This kind of success doesn’t just happen. It happens only because people believe in the institution, its people and its mission. It happens only because the institution’s story is being told effectively. It happens only because of thousands of phone calls, letters, and visits. It happens only because record numbers of people turn out for and find well-organized and meaningful alumni events across the country. It happens only because record numbers of people come to campus and find inspiring family weekends and ReUnions. I would be remiss if I didn’t thank all of you who have helped deliver an experience worth supporting, telling a story that is compelling, organizing and participating in events that indeed inspire and motivate. In doing so, you have all been stewards of this remarkable place; and, you have our gratitude.

The Campaign has made possible other capital projects that have transformed the campus and we should remember them as we reach this milestone. They include:

The Taylor Music Center, an all-Steinway facility that has greatly enhanced the arts at Union.

Six named Minerva Houses – Beuth House, Golub House, Sorum House, Wold House, Breazzano House, and Messa House – supporting our efforts to bridge the social and intellectual lives of our students.

Messa Rink which has created one of the most exciting venues in college hockey.

The Viniar Center which did the same for other athletic programs.

Breazzano Fitness Center, one our most heavily utilized facilities, which gave reality to our claim to support the development of the “whole person”

Houses on Seward Street – including Delock House, Arthur Vining Davis House, Fitzroy House, Male House, Seward House, and Fasake House – that have transformed the western edge of campus and provided attractive housing options to our students.   Along with College Park Hall and the new playing fields there, these Seward Houses helped entice the Golub Corporation to relocate its headquarters there and attract new restaurants and retail activity.

In addition to capital projects, the Campaign has provided restricted scholarship gifts totaling 30 million dollars. At a time when family portfolios have declined in value and the cost of education has reached new highs, these scholarship gifts have been critical to recruiting the best and brightest and making a Union education accessible.

The Campaign has also provided program support and instrumentation. Witness the Steinway pianos in the Taylor Music Center, the sophisticated instruments found in the Center for Bioengineering and Computational Biology, the digital arts lab in Olin, and departmental program funds. These are just a fraction of the things the Campaign has already brought to our academic program.

The Campaign has thus far also added 83 million dollars to our endowment, including 20 million to support current faculty position, which (despite the strain put on it over the last two years) continues to provide an important revenue stream to support all of our operations.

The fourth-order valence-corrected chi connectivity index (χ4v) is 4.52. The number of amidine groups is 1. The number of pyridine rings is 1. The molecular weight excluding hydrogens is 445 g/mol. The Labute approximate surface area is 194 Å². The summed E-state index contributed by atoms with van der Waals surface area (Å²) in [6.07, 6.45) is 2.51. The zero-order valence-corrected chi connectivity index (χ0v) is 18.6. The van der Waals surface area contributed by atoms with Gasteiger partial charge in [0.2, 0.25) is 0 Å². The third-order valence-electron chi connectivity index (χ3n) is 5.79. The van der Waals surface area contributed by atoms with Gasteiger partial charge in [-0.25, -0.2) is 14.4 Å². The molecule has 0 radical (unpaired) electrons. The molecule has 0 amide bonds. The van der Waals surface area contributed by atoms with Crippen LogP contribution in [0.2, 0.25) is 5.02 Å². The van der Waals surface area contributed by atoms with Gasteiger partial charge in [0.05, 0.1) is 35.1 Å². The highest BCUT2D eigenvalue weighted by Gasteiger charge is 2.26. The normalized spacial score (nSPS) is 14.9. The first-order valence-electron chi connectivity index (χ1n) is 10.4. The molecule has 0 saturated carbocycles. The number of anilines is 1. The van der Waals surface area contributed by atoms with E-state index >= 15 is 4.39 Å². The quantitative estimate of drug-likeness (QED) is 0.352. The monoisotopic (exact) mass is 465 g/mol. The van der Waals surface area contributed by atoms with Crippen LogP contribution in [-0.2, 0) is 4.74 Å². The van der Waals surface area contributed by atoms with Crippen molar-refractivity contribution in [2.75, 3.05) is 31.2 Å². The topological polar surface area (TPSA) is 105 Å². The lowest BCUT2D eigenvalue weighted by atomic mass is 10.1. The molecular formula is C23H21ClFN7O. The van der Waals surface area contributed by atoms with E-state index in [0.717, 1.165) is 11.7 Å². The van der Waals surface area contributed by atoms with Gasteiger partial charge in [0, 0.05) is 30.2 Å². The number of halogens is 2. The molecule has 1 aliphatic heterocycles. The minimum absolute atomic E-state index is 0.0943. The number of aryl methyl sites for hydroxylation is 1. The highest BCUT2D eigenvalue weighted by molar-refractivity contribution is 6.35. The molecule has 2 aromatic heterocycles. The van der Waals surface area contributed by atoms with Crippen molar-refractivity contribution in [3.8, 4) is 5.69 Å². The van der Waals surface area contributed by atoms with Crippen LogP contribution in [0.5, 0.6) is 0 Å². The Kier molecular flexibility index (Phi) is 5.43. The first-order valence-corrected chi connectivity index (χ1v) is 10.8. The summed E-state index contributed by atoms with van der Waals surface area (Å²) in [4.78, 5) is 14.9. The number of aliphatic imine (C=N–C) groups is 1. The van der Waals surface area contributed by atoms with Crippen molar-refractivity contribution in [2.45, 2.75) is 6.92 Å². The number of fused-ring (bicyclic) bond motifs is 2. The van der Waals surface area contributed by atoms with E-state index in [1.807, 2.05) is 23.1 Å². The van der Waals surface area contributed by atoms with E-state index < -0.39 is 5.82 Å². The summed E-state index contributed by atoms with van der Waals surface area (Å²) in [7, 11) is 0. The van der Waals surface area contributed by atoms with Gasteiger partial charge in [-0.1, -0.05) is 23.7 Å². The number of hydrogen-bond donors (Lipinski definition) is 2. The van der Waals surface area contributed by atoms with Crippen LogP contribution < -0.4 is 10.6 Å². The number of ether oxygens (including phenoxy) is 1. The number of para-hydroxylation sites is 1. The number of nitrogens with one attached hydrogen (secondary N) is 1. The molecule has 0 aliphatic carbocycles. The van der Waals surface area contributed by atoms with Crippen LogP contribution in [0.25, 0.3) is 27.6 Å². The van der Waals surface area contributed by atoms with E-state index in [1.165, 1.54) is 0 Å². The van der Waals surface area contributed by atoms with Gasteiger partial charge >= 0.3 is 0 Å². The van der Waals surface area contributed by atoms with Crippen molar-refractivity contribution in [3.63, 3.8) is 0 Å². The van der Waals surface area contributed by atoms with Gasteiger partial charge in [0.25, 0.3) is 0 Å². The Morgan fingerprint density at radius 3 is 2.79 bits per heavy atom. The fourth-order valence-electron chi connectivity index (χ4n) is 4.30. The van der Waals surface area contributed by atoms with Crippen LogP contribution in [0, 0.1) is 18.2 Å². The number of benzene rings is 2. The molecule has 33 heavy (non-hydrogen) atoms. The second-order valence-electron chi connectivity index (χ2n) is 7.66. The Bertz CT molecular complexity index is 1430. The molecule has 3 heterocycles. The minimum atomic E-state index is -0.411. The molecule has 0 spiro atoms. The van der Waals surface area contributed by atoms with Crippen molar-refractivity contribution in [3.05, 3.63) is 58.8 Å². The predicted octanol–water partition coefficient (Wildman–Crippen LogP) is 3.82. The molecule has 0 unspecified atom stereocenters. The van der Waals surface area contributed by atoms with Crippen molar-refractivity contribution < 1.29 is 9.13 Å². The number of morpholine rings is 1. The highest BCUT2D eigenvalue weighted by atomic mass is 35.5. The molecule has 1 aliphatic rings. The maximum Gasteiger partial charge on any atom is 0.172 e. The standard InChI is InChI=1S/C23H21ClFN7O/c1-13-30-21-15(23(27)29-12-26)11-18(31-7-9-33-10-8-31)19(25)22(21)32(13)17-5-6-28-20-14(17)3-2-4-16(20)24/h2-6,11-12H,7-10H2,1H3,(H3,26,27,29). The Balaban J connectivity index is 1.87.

It is indeed appropriate that we celebrate the 200 million dollar milestone. But, we have 50 million dollars more to raise before the end of 2012. While challenging, this is thoroughly “do-able.” In addition to securing additional and much needed Annual Fund commitments, the remaining funds-to-be-raised will provide us with other critically needed resources, including new faculty positions, prioritized by the AAC, that will expand curricular offerings. These funds-to-be-raised will also provide additional facility improvements that will further strengthen our educational environment. Much planning has already been done for these additional capital projects and we are already in conversation with donors. I thank everyone who has assisted in this planning and I look forward to reporting new campaign milestones and details of our successes over the next 24 months. Did I say this would be a memorable year?

2010-11 marks the 40th anniversary of co-education at Union. The fall of 1970 saw the arrival of women students on this campus – both transfer and first-year students. Union joined other schools in the northeast in making this change, a change that enriched our campus in so many ways. The upcoming issues of the Union Magazine will report on the experiences of some of these pioneering students. We will also mark the year with a number of speakers and events. There are several that are scheduled and I’d like you to be sure to mark them down on your calendars.

A panel of women graduates from Union will present on October 16.

Awista Ayub, author of However Tall the Mountain, will present October 19.